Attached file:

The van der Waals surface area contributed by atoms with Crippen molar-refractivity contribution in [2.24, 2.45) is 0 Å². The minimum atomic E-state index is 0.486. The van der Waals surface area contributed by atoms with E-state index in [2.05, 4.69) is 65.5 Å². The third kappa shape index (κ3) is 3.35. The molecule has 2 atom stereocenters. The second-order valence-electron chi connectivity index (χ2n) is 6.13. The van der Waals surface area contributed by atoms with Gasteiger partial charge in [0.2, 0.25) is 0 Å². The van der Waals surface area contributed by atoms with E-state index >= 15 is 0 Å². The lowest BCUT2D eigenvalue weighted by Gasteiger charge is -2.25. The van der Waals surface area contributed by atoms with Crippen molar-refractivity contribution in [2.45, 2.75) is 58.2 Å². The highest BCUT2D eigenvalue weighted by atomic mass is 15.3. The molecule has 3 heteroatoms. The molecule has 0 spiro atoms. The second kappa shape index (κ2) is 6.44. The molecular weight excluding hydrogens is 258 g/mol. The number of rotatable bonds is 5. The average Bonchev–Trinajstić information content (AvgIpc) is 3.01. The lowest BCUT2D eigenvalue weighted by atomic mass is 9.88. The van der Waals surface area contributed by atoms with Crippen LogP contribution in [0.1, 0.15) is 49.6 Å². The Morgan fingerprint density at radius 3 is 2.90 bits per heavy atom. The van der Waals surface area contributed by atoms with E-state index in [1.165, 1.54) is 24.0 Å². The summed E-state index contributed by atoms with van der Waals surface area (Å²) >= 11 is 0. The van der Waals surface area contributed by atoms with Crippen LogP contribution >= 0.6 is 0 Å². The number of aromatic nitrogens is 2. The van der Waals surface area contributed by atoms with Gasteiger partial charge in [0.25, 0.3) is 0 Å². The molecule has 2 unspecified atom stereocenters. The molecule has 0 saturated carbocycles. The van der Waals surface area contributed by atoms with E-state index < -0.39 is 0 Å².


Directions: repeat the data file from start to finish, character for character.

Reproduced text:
The van der Waals surface area contributed by atoms with Crippen molar-refractivity contribution in [2.24, 2.45) is 0 Å². The minimum atomic E-state index is 0.486. The van der Waals surface area contributed by atoms with E-state index in [2.05, 4.69) is 65.5 Å². The third kappa shape index (κ3) is 3.35. The molecule has 2 atom stereocenters. The second-order valence-electron chi connectivity index (χ2n) is 6.13. The van der Waals surface area contributed by atoms with Gasteiger partial charge in [0.2, 0.25) is 0 Å². The van der Waals surface area contributed by atoms with E-state index >= 15 is 0 Å². The lowest BCUT2D eigenvalue weighted by Gasteiger charge is -2.25. The van der Waals surface area contributed by atoms with Crippen molar-refractivity contribution in [2.45, 2.75) is 58.2 Å². The highest BCUT2D eigenvalue weighted by atomic mass is 15.3. The molecule has 3 heteroatoms. The molecule has 0 spiro atoms. The second kappa shape index (κ2) is 6.44. The molecular weight excluding hydrogens is 258 g/mol. The number of rotatable bonds is 5. The average Bonchev–Trinajstić information content (AvgIpc) is 3.01. The lowest BCUT2D eigenvalue weighted by atomic mass is 9.88. The van der Waals surface area contributed by atoms with Crippen LogP contribution in [0.1, 0.15) is 49.6 Å². The Morgan fingerprint density at radius 3 is 2.90 bits per heavy atom. The van der Waals surface area contributed by atoms with E-state index in [1.165, 1.54) is 24.0 Å². The summed E-state index contributed by atoms with van der Waals surface area (Å²) >= 11 is 0. The van der Waals surface area contributed by atoms with Crippen LogP contribution >= 0.6 is 0 Å². The number of aromatic nitrogens is 2. The van der Waals surface area contributed by atoms with Gasteiger partial charge in [0.25, 0.3) is 0 Å². The molecule has 2 unspecified atom stereocenters. The molecule has 0 saturated carbocycles. The van der Waals surface area contributed by atoms with E-state index < -0.39 is 0 Å².